Scientists recently announced an experiment that rings all sorts of alarm bells but could also offer hope to those who need organ transplants. But the science needs deep discussions about its underlying morality before it is accepted.
An article in the New York Times seems taken out of a Twilight Zone episode or perhaps from a story written by Mary Shelley. It told the story of a group of Yale scientists who injected the bodies of dead pigs with a new concoction that brought the organs of dead animals back to a partial level of life.
The pigs had been dead for more than an hour — no blood circulating, no brainwaves, just dead. But when the scientists coupled their new concoction with a machine to start the beasts’ hearts pumping again, things changed things considerably.
As the Times noted, “Although the pigs were not considered conscious in any way, their seemingly dead cells revived. Their hearts began to beat as the solution, which the scientists called OrganEx, circulated in veins and arteries.”
“Cells in their organs, including the heart, liver, kidneys and brain, were functioning again, and the animals never got stiff like a typical dead pig.”
In contrast, the scientists used a machine to pump regular blood through the bodies of other pigs — this control group having been dead for the same period of time as the experimental group — and the results did not revive their organs in the least.
The control pigs remained entirely dead, their bodies and organs still disintegrating.
This experiment was aimed at extending an organ’s life-supporting potential, the Times noted.
“The researchers say their goals are to one day increase the supply of human organs for transplant by allowing doctors to obtain viable organs long after death,” the Times wrote.
“And, they say, they hope their technology might also be used to prevent severe damage to hearts after a devastating heart attack or brains after a major stroke.”
That’s right, they hope to eventually use this drug on humans.
This whole discussion, however, is fraught with ethical questions that must be answered before we begin using drugs that can seemingly bring humans back from death in whatever fashion.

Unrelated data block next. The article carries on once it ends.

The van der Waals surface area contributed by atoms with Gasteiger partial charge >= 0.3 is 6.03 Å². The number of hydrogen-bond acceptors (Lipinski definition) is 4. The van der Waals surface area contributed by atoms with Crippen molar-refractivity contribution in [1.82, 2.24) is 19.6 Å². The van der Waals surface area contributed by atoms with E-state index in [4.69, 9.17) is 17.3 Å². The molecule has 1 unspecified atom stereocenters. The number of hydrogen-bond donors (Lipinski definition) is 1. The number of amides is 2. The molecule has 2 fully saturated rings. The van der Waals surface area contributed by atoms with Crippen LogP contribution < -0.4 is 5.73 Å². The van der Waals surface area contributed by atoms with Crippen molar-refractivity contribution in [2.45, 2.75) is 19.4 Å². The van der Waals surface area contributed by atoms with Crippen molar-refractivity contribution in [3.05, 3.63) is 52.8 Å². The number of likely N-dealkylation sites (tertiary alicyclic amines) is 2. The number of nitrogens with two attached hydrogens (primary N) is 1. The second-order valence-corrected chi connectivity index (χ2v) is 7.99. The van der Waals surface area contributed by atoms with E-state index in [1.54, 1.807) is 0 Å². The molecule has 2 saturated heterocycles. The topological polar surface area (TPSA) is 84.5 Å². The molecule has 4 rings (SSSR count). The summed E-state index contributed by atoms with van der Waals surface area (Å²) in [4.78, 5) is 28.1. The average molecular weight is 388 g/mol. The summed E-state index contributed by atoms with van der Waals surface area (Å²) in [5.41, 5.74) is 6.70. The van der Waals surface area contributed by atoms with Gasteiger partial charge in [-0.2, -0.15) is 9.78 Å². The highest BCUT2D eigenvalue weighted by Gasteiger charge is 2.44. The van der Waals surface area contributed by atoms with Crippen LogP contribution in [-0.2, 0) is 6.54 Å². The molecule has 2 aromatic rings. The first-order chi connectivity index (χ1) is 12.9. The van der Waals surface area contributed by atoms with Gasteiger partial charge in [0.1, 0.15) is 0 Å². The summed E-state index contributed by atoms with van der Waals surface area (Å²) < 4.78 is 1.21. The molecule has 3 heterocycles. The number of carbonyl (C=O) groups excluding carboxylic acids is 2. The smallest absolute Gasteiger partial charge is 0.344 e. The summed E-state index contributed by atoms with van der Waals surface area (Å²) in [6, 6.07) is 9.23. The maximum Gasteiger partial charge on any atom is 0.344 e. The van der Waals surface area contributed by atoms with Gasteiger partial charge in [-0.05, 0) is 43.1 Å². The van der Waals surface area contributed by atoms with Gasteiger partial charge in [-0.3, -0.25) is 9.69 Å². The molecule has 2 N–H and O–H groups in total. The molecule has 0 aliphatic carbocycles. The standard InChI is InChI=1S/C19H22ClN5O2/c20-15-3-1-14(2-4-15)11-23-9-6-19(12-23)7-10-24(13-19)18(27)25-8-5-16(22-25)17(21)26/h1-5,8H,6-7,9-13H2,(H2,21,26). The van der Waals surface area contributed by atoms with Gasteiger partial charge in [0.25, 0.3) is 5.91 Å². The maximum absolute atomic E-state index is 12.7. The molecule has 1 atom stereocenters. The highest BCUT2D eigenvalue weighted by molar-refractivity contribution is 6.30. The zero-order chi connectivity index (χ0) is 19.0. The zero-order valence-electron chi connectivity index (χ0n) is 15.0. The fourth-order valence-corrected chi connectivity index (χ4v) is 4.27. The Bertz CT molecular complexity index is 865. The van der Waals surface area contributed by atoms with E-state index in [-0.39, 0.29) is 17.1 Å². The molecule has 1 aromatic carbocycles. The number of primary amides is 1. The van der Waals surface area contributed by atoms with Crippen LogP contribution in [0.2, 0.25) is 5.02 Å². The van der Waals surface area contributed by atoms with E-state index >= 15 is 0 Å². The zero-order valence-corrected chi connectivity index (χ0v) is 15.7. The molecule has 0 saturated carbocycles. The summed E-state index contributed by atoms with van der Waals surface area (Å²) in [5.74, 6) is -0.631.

Dr. Nita Farahany, a Duke Law professor, called the drug, “unbelievable” and “mind-blowing.” Farahany pointed out that we have a particular concept about death and its finality and meaning. But this could upend things.
“We presume death is a thing, it is a state of being,” Farahany told the paper. “Are there forms of death that are reversible? Or not?”
The OrganEx has nerve blockers in its mixture that are meant to stop the firing of neurons in the brain, the Times noted. And even with that, the researchers said that the “revived” pigs still had muscle movement. Some even experienced head jerking.
But what if the drug is altered to exclude ingredients that don’t keep the brain from firing neurons? Would that make the brain active again? Would that mean the subject is conscious and alive again?
But how will this drug work on humans who have died but whose organs can benefit others? When is the drug used?
Many countries require a human to be dead for two hours before organs are harvested. But, if this drug is used, is the person still alive? How do we know they aren’t? And if they are alive, are we harvesting organs from a live human?
These are extremely complex moral questions. Can we reverse death with experiments like this? If so, what does it mean? Indeed, it is an argument eerily similar to the discussion over abortion: What is life?
In 2013, for instance, abortion extremist Mary Elizabeth Williams admitted what everyone instinctively knows, a human fetus at every level is a human life. But her conclusion in her piece at Salon was, “so what?”
This is the anti-moral argument: Life is just a clump of cells at any stage. What we do with these cells is entirely up to our discretion. This makes human life a utilitarian concept.
Through the anti-moral lens, life has no specialness, no sanctity and no meaning.
Christians are taught that the individual is of central importance, not the collective. Christians practice “a believer’s” religion, not one into which you are somehow born or one that is controlled by some small set of priests.
But the ethical underpinning of Christianity must be eliminated in order to justify full governmental control and the provision of abortion on demand — and now, maybe, the re-animation of life.
When you disregard Christianity, you disregard the fundamental fact that God created human life to be finite. Society’s disregard of Christianity is a failed attempt to assume God’s role as divine planner.
With Williams nudging the abortion lobby toward the idea that killing an admittedly healthy human baby in the womb is not a big deal, we see the left’s concept of a complete disregard for human life, morality and God.
So, we need to have this argument — its importance spans larger than the mere concept of whether we can maintain an organ’s function past death. We’re fighting to define what human life is: Is it sacred, or is it something that we can manipulate at whim?